GFW News Roundup: Forest stories from around the world that demonstrate the power of spatial analysis and open data in improving management of forest landscapes. This News Roundup was in collaboration with the Forest Legality Alliance.
Top Reads of the Week:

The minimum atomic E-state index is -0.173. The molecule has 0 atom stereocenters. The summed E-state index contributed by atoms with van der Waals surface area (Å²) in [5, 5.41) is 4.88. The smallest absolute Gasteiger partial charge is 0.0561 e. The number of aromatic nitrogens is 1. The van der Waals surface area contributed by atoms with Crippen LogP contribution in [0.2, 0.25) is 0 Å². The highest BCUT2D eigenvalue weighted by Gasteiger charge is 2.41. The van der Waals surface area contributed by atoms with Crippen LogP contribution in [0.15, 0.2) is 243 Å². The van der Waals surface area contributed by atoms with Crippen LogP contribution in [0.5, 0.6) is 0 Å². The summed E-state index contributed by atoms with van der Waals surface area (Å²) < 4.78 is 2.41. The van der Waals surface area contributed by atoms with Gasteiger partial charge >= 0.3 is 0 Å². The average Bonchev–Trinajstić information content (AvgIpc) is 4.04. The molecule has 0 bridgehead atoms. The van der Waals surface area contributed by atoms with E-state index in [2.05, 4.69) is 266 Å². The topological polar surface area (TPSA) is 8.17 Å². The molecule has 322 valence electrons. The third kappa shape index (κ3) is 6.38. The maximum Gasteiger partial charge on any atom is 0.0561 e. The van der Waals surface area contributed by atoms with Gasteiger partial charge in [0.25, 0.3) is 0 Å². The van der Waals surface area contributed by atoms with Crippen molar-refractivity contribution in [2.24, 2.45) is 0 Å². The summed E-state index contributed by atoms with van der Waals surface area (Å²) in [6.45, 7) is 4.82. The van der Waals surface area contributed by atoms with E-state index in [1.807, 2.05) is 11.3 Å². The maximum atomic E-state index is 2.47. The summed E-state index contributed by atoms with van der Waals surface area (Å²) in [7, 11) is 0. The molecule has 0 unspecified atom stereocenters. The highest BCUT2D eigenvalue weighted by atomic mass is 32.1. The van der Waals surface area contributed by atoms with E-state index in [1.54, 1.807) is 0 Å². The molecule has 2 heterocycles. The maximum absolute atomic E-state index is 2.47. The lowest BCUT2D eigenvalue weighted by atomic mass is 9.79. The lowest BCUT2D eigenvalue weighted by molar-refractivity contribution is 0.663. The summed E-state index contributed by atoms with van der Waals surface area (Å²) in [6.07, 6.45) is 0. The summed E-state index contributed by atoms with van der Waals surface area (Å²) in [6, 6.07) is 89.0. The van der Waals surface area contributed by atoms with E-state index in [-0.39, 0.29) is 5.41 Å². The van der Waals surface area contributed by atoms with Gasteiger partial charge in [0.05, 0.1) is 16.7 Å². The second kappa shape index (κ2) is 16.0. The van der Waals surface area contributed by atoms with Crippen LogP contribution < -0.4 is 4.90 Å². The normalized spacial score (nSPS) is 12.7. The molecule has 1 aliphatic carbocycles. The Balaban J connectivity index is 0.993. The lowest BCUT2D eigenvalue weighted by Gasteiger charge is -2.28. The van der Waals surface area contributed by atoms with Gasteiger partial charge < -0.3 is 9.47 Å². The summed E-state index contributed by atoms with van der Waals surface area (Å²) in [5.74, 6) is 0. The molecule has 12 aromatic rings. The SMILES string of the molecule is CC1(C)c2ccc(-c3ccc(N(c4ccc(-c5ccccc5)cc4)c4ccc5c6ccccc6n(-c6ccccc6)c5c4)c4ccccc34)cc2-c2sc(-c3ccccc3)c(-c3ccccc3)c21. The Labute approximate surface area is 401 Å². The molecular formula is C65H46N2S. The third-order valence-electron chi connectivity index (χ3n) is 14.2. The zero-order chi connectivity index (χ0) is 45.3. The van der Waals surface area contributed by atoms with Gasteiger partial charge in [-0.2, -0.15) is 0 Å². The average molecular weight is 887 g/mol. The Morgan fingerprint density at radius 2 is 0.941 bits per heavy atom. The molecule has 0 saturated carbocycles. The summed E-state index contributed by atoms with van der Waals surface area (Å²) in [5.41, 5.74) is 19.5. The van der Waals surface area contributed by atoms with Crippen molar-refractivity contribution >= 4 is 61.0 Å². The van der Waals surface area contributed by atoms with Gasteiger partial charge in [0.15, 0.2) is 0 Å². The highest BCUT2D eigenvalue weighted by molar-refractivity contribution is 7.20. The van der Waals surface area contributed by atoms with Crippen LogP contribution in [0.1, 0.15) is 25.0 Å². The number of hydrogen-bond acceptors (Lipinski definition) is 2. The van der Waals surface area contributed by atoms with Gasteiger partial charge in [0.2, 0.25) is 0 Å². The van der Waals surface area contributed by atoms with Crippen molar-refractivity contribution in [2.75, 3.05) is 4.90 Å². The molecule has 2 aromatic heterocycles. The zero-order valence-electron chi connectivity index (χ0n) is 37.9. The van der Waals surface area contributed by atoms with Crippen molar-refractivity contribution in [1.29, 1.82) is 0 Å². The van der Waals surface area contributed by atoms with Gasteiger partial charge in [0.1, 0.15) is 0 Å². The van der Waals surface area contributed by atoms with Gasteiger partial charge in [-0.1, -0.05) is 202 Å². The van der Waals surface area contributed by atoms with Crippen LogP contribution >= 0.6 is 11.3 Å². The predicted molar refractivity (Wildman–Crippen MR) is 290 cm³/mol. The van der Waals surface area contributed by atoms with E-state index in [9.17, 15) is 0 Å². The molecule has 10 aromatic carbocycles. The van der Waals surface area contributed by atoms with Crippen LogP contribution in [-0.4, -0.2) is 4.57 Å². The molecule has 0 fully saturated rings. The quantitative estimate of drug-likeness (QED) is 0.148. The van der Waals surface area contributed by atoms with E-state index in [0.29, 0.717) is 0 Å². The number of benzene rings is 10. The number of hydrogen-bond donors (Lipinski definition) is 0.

“How Indonesian forest law is being used against poor people,” 16 August, Jakarta Post At A Glance: Indonesia’s Forest Law No. 18/2003 on Prevention and Eradication of Forest Destruction, ostensibly intended to protect the forests from organized crime and illegal logging, is instead being used to criminalize Indigenous Peoples and local communities. “Commentary: Can Certification Save Borneo’s Forests?,” 16 August, Jakarta Globe At A Glance: The future of Borneo’s environment lies in its forests. These harbor wildlife, provide free meat and products to people, prevent floods and erosion, and, oh yeah, they allow us to breathe oxygen and keep the rising global temperature under control to some extent. Whatever politicians, business people or others tell you, without forests, the island of Borneo as a functioning system would be lost. “Trees at risk in warming Andes upland forests,” 17 August, RTCC At A Glance: Scientists have known for years that, in a warming world, many living things try to move uphill to seek survival where the air is cooler. But not all species are able to move fast enough. Unlike animals, trees and other sorts of vegetation cannot move quickly to escape the heat. And for some of them, it seems, there is no survival option available. They simply die. “Models for predicting carbon levels in Central African forests,” 17 August, phys.org At A Glance: Researchers are developing models for predicting carbon levels in Central African forests based on measuring only 5% of all trees. In addition to being a lot more effective, their work is also revealing for the first time in Central Africa the key role played by “hyperdominant” species for storing forest carbon. “Reclaiming the forest: a Romanian story,” 19 August, Open Democracy At A Glance: According to an old Romanian aphorism, ‘the forest is the Romanian’s brother.’ This familial bond to the forest can partly be explained as stemming from the fact that the Romanian people often sought refuge in the woods during the numerous battles that took place throughout the country’s tumultuous history. The forest became a symbol of protection and life, helping perpetuate their nation. The woods served their shielding role not only in ancient and medieval times, but also during Romania’s most recent history, ensuring a safe haven for anti-communist fighters, who resisted and opposed the communist regime from the late 1940s to the mid-1950s. “Like herding scientists: one man and many many trees,” 20 August, CIFOR At A Glance: A recent study by a 143 international scientists revealed statistics that were surprising – mainly because they had never been collated before. Who knew that we have never been able to count tropical tree species properly? Who knew there were between 43,000 and 50,000 tropical tree species? And who knew there were that many scientists to count them? “The forests of the world are in serious trouble, scientists report,” 20 August, The Washington Post At A Glance: The planet’s forests are vital to us all. For one thing, without them, global warming would be a lot worse. Forests pull vast amounts of carbon dioxide out of the atmosphere. They also foster untold biodiversity and deliver large human benefits — close to one out of six people on Earth “directly depends on forests” for food and other services, according to a recent report by the International Union of Forest Research Organizations. If recent research is to believed, trees even improve people’s mental health and well being. “Boreal forests threatened by climate change,” 21 August, UPI At A Glance: Scientists at Austria’s International Institute for Applied Systems Analysis (IIASA) say boreal forests, or the taiga — a chilly biome characterized by coniferous forests of mostly of spruce and pine — are already losing out to shifts in temperature and precipitation. The climate is changing faster than trees can migrate. “Scientists warn only ‘simplified’, degraded tropical forest may remain by end of century,” 21 August, Global Post At A Glance: Impacts of human actions are threatening to simplify the diverse ecosystem of world’s remaining tropical forests leading to mass species loss, according to a new study released Friday by the University College London (UCL). “Romania’s ‘occupy forests’ movement demands clampdown on corporate crime,” 21 August, The Ecologist At A Glance: A growing protest movement is demanding strong controls on international investors and logging companies buying up Romania’s forests, writes Raluca Besliu. In its sights is Austria-based Schweighofer, which stands accused of criminal malpractice and accepting illegal timber shipments. The popular outrage stirred up by corporate misdeeds is now stimulating a wider democratic revival. Bonus Video: “Special issue: Forest health in a changing world,” 20 August, Science At A Glance: Even though modern forests are generally much altered from their natural state, their “health” still matters. It will dictate whether forests persist and function into the future, sustaining wildlife, producing timber, sequestering carbon, and performing other services.